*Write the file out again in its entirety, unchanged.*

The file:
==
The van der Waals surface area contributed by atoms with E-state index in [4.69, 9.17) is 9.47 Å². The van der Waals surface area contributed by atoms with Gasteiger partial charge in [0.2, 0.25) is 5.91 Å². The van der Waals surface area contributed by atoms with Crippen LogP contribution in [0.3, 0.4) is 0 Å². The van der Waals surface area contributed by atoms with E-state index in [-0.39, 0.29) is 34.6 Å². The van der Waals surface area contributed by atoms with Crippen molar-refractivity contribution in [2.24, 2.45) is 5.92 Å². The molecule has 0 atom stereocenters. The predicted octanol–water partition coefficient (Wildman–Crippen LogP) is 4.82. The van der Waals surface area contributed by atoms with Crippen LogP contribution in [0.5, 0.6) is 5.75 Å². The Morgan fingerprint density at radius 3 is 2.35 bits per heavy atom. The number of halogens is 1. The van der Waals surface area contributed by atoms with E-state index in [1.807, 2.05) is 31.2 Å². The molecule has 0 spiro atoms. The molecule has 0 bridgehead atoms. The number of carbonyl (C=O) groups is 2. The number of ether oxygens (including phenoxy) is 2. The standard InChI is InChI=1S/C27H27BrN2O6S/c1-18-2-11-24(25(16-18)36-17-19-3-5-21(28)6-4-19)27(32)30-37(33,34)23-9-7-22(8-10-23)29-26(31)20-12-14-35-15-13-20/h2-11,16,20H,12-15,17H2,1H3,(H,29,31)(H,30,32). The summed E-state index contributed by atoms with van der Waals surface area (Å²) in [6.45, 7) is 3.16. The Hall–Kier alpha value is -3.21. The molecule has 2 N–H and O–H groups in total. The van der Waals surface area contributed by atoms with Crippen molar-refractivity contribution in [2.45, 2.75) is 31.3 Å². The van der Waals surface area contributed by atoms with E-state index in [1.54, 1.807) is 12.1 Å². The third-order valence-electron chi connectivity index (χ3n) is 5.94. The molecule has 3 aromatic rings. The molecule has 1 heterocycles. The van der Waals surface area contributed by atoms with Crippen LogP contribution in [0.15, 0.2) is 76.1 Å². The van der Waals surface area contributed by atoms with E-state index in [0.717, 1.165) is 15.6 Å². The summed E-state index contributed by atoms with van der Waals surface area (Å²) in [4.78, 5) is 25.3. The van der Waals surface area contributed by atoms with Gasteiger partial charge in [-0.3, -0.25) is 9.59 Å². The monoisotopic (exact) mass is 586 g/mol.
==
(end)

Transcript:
The van der Waals surface area contributed by atoms with E-state index in [4.69, 9.17) is 9.47 Å². The van der Waals surface area contributed by atoms with Gasteiger partial charge in [0.2, 0.25) is 5.91 Å². The van der Waals surface area contributed by atoms with Crippen LogP contribution in [0.3, 0.4) is 0 Å². The van der Waals surface area contributed by atoms with E-state index in [-0.39, 0.29) is 34.6 Å². The van der Waals surface area contributed by atoms with Crippen molar-refractivity contribution in [2.24, 2.45) is 5.92 Å². The molecule has 0 atom stereocenters. The predicted octanol–water partition coefficient (Wildman–Crippen LogP) is 4.82. The van der Waals surface area contributed by atoms with Crippen LogP contribution in [0.5, 0.6) is 5.75 Å². The Morgan fingerprint density at radius 3 is 2.35 bits per heavy atom. The number of halogens is 1. The van der Waals surface area contributed by atoms with E-state index in [1.807, 2.05) is 31.2 Å². The molecule has 0 spiro atoms. The molecule has 0 bridgehead atoms. The number of carbonyl (C=O) groups is 2. The number of ether oxygens (including phenoxy) is 2. The standard InChI is InChI=1S/C27H27BrN2O6S/c1-18-2-11-24(25(16-18)36-17-19-3-5-21(28)6-4-19)27(32)30-37(33,34)23-9-7-22(8-10-23)29-26(31)20-12-14-35-15-13-20/h2-11,16,20H,12-15,17H2,1H3,(H,29,31)(H,30,32). The summed E-state index contributed by atoms with van der Waals surface area (Å²) in [6.45, 7) is 3.16. The Hall–Kier alpha value is -3.21. The molecule has 2 N–H and O–H groups in total. The van der Waals surface area contributed by atoms with Crippen molar-refractivity contribution in [2.45, 2.75) is 31.3 Å². The van der Waals surface area contributed by atoms with E-state index in [1.54, 1.807) is 12.1 Å². The third-order valence-electron chi connectivity index (χ3n) is 5.94. The molecule has 3 aromatic rings. The molecule has 1 heterocycles. The van der Waals surface area contributed by atoms with Crippen LogP contribution in [0.15, 0.2) is 76.1 Å². The van der Waals surface area contributed by atoms with E-state index in [0.717, 1.165) is 15.6 Å². The summed E-state index contributed by atoms with van der Waals surface area (Å²) in [4.78, 5) is 25.3. The van der Waals surface area contributed by atoms with Gasteiger partial charge in [-0.3, -0.25) is 9.59 Å². The monoisotopic (exact) mass is 586 g/mol.